GIVE ME YOUR RUSTY, YOUR SQUEAKY,
YOUR STICKY WICKETS YEARNING TO BE FREE...
Let the Natural Handyman help you to loosen up with WD-40® !
WD-40 is a product produced by the WD-40 Company.
It is a lubricant of both legend and myth. Amazingly enough, the ancient Egyptians used an early release of WD-40 to grease the rollers used to move those massive blocks of stone to build the pyramids!! Really! Well... possibly? Actually, it was never meant to be a lubricant, but rather a "protectant" to protect metal parts from corrosion. However, "in the wild" its uses have grown!
WD-40 is one of those products that does it all... sort of!
Well, at least the company would like you to think so. It is claimed to be a cleaner, a protector, a penetrating oil, and, of course, a lubricant. Based on my experience, I would agree with these claims for the most part, with a few caveats...
- WD-40 has solvent abilities and can be used to remove many types of
gummy adhesives, road tar, tapes, grease and oil stains. The company
recommends using WD-40 to help remove oil stains from garage
floors... a difficult task! However, do not clean anything with WD-40
that you do not also wish to also lubricate... unless you plan to wash,
wipe or launder the WD-40 completely off.
- Because WD-40 acts as a solvent,
should not be used where removal of grease is an issue, such as
on bicycle chains or around exposed bearings of any type or it may damage
the grease and cause premature wear!
- WD-40 has a slight yellowish-brown color and can stain fabrics.
(So much for stain removal.) Any fabric treated with or
touched by WD-40 should be laundered.
- WD-40 does have a lingering odor which some of my clients have found to be
objectionable. This is less of a problem in outdoor applications, where WD-40
really shines! As a lubricant indoors, I use silicone spray more
frequently since it has less odor and, frankly, is a superior spray-on
- Outside, I use WD-40 on rusty
parts or seized up hinges, locks, some automotive applications, etc. I use
silicone on non-rusted metal and some automotive applications where I don't
really want to clean and lubricate, just lubricate or protect.
- Sometimes, adding additional lubricant can only exacerbate a problem, such
as a lockset that has is gummed-up by old, stiff grease. I would recommend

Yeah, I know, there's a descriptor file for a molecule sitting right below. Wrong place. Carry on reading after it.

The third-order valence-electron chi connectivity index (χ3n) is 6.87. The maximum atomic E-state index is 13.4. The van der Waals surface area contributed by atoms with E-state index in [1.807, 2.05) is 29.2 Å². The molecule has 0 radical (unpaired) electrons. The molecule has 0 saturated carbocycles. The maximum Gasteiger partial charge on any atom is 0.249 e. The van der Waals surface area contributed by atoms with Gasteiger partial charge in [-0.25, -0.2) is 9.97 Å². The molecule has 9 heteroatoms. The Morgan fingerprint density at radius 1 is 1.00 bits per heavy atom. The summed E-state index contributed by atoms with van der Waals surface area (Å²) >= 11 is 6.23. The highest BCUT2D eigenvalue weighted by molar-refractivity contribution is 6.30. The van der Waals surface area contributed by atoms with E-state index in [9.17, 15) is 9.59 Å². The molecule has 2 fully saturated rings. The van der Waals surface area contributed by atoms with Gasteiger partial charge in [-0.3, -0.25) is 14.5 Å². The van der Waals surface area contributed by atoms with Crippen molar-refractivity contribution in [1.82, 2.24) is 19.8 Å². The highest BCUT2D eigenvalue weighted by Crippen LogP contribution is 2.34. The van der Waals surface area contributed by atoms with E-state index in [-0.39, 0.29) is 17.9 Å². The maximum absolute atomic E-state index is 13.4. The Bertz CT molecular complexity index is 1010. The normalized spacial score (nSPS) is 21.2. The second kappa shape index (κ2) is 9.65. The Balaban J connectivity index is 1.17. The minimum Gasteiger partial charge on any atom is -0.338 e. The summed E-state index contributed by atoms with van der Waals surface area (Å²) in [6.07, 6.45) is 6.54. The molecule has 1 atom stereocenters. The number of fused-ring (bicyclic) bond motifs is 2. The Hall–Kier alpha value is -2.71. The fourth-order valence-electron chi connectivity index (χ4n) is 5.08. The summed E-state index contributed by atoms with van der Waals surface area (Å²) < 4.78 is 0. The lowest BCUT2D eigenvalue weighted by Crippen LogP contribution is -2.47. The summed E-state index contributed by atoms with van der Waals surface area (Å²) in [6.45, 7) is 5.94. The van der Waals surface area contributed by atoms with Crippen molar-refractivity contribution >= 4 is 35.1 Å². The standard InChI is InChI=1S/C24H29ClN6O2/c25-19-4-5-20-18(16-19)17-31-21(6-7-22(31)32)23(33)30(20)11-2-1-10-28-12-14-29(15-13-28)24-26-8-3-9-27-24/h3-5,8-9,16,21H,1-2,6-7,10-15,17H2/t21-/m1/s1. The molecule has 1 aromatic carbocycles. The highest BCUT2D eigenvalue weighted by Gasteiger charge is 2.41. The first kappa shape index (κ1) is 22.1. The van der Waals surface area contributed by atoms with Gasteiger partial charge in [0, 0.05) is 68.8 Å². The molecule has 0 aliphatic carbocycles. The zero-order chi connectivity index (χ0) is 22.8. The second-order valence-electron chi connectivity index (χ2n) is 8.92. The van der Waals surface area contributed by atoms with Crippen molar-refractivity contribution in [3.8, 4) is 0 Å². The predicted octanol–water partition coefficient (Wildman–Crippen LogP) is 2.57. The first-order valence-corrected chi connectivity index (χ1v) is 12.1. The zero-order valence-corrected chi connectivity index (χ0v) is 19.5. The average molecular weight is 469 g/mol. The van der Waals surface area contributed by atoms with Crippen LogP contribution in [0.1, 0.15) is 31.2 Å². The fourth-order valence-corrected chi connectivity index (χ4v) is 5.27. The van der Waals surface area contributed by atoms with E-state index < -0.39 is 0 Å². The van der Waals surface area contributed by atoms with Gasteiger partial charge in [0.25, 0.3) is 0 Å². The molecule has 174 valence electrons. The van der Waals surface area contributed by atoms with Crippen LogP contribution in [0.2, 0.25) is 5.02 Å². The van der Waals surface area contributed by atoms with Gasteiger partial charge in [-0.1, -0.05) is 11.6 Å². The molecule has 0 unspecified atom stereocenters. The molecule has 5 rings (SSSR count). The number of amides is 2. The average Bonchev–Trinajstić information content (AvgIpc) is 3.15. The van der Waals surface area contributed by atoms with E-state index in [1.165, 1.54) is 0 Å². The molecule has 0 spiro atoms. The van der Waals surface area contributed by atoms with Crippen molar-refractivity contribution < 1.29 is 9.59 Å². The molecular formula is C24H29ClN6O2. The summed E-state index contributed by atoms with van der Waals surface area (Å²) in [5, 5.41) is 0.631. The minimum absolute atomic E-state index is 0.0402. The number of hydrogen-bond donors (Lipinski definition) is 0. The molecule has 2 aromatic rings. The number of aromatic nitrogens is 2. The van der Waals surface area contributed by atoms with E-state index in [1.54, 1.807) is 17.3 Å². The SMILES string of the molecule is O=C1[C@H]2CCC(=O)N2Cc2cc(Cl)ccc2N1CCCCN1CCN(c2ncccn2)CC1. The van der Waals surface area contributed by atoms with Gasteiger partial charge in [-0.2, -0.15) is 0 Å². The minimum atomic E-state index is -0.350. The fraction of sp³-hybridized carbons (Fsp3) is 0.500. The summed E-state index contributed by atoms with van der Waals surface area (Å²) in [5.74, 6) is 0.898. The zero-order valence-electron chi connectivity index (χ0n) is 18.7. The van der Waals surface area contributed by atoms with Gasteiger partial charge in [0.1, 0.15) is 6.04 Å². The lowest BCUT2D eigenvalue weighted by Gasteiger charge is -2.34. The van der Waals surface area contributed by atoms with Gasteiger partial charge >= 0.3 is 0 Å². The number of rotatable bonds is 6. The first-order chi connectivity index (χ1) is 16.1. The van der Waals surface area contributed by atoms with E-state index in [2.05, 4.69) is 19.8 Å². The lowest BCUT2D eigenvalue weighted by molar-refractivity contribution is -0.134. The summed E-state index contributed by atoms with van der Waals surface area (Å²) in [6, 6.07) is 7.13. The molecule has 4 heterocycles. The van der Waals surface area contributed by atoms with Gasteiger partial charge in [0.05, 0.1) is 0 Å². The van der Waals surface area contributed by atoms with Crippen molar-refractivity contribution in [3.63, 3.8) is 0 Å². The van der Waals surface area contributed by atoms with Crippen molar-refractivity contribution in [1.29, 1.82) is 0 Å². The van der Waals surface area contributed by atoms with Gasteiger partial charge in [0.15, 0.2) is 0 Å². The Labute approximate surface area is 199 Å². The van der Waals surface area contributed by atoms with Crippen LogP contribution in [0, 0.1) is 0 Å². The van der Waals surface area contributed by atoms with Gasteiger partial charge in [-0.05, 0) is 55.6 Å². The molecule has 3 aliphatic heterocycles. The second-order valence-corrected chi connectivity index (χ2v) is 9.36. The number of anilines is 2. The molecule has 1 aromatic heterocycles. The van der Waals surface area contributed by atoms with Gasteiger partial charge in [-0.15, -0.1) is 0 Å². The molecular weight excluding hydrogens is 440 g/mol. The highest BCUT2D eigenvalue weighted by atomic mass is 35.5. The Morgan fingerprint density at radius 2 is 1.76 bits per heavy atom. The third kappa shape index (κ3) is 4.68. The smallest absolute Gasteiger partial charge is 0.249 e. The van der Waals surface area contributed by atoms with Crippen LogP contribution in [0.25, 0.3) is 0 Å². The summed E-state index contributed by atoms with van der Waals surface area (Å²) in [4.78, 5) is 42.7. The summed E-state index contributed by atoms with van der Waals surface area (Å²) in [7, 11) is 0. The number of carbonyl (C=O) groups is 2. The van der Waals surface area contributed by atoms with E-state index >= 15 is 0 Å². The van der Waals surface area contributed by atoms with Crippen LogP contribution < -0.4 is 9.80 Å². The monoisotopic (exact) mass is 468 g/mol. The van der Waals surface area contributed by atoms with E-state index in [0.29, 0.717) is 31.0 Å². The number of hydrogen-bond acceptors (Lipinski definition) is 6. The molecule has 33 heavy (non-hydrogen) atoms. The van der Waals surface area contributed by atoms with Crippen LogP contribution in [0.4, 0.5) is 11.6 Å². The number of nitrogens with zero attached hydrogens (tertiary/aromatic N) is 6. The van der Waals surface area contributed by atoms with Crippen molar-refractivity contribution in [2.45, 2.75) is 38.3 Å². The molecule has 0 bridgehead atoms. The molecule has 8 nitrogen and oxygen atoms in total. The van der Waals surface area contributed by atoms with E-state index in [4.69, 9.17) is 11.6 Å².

using a solvent, such as a spray electronic parts cleaner, in these
situations rather than WD-40. WD-40 is
not a "fine" lubricant and is not intended for
- WD-40 is the spray lubricant of choice when you have to handle the lubricated parts...
silicone is a bummer to get on your hands... it just doesn't wash off!!
- Don't use WD-40 on electrical connections, because it may leave a
residue that will further gum things up!! Use alcohol or a spray electronic
parts cleaner, available at most hardware stores or Radio Shack.
- BE CAREFUL! There are a few (to put it politely) insane people (okay, not so polite) suggesting that WD-40 is safe to apply to the skin or even ingest! WD-40 may work a few miracles but it is not a medicine! If you don't believe me, click HERE to read the MSDS, the official Material Safety Data Sheet for WD-40. (You need the Adobe Acrobat Reader to view it.)
About the company...
In 1952, the Rocket Chemical Company produced rust resisting and rust removing products for metal parts and tools. WD-40 was originally developed for Convair, a defense contractor, in 1953 for the protection of metal missile skins in the aerospace industry.
The "WD" in WD-40 means "water displacement". By displacing water and adhering strongly to a metal surface, rust and corrosion are prevented. The "40" memorializes forever that it took 40 attempts to come up with the correct formulation that was both stable at a wide range of temperatures and atmospheric conditions. When at first you don't succeed, try and try again... at least 40 times!
If you would like to contact the company, for better or for worse, here are their vital statistics:
THE WD-40 COMPANY
1061 Cudahy Pl., San Diego, CA 92110
Phone Number: (619) 275-1400
Fax Number: (619) 275-5823
And, of course... THE WD-40 BOOK
In 1997, Tim Nyberg and Jim Berg wrote a homage to what they lovingly label "the only other tool you need in your toolbox" (besides duct tape)... WD-40. If you want to know more about WD-40 than you ever thought you needed to know, this is the book for you!